Saturday's event was designed to give residents the information they need to prevent foreclosure. It proved so popular that, in the end, organizers were simply not able to accommodate everyone.
Chicago resident Lesa Moore has lived in a West Side home for more than 16 years. However, recently, the mother of three has started to fall behind on her mortgage payments. As her expenses have gone up and her income has gone down, making the $1,300-a-month payment is no longer a viable option.
"When you're talking about a single parent maintaining a home, where I still have to do repairs, pay for the car I need for work, it began to be a problem," Moore said.
So, she joined hundreds of others Saturday at the Chicago Police Training Academy, seeking help under a new federal program designed to allow homeowners in trouble avoid foreclosure by helping them submit applications to modify their loans.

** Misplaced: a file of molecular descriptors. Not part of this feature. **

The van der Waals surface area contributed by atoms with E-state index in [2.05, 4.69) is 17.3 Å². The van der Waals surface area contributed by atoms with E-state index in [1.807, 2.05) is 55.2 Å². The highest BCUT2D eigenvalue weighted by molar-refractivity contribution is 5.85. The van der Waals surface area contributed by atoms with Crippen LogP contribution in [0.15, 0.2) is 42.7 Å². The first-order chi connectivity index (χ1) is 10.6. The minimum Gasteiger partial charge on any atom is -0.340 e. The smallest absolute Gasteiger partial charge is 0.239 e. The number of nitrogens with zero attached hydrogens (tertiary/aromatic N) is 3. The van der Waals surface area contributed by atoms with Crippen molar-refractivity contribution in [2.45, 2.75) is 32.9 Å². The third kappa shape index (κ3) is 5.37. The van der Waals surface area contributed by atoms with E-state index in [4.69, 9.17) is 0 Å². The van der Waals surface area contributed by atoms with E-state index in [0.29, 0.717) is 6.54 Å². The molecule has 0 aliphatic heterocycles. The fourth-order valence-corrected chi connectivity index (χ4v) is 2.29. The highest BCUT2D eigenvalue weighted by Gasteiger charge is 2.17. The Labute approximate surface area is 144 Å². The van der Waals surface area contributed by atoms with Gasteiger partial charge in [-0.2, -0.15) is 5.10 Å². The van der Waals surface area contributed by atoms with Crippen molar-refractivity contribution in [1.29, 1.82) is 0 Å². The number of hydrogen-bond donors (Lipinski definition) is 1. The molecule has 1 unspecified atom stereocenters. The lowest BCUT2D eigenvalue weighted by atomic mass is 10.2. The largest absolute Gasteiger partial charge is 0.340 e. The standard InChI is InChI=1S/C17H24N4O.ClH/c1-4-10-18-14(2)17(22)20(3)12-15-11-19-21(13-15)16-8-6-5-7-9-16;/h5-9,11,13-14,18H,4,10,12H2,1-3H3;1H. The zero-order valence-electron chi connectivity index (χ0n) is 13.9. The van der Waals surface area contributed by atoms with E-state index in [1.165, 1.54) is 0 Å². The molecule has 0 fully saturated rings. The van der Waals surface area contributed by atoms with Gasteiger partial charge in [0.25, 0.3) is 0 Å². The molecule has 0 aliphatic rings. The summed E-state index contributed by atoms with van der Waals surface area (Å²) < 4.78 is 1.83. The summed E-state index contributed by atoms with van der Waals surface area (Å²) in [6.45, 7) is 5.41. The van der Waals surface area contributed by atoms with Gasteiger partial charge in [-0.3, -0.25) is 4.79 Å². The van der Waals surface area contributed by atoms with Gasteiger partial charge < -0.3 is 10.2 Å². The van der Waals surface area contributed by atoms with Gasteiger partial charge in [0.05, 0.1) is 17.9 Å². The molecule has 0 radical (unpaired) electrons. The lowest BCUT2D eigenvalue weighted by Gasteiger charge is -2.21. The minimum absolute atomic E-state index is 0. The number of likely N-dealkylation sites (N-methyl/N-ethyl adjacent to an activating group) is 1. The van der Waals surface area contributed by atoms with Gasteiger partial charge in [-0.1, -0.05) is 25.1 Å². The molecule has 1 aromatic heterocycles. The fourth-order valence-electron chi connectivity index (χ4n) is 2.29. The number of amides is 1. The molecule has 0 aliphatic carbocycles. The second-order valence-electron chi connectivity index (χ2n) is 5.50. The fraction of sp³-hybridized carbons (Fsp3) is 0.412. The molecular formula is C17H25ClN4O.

"People needed to bring information about income and debt. So, we need bank statements, mortgage statements and pay stubs," said Hank Shulruff of Attorney's Title Guaranty Fund.
The program, implemented by the Obama administration in March, is expected to help 4 million homeowners nationwide. According to Mayor Daley, more than 80,000 of them are in Chicago alone.
"Let's be realistic. This economy is hurting everyone. It doesn't matter how big your city is. It doesn't matter where you live. This economy is affecting everyone," Daley said.
Under the plan, homeowners may be eligible for a loan modification if they:are behind on their mortgage or at risk of falling behind due to hardship are an owner-occupant of a 1 to 4 unit property have a loan that was originated before January 1, 2009 Have an income that will support monthly mortgage payments.
After going through her paperwork Saturday, Lesa Moore received the good news that she is eligible for the loan modification, and her application has been submitted to her loan provider.
"I feel like if they made it more comfortable for me, around $600 to $700, then I'd be ok," she said.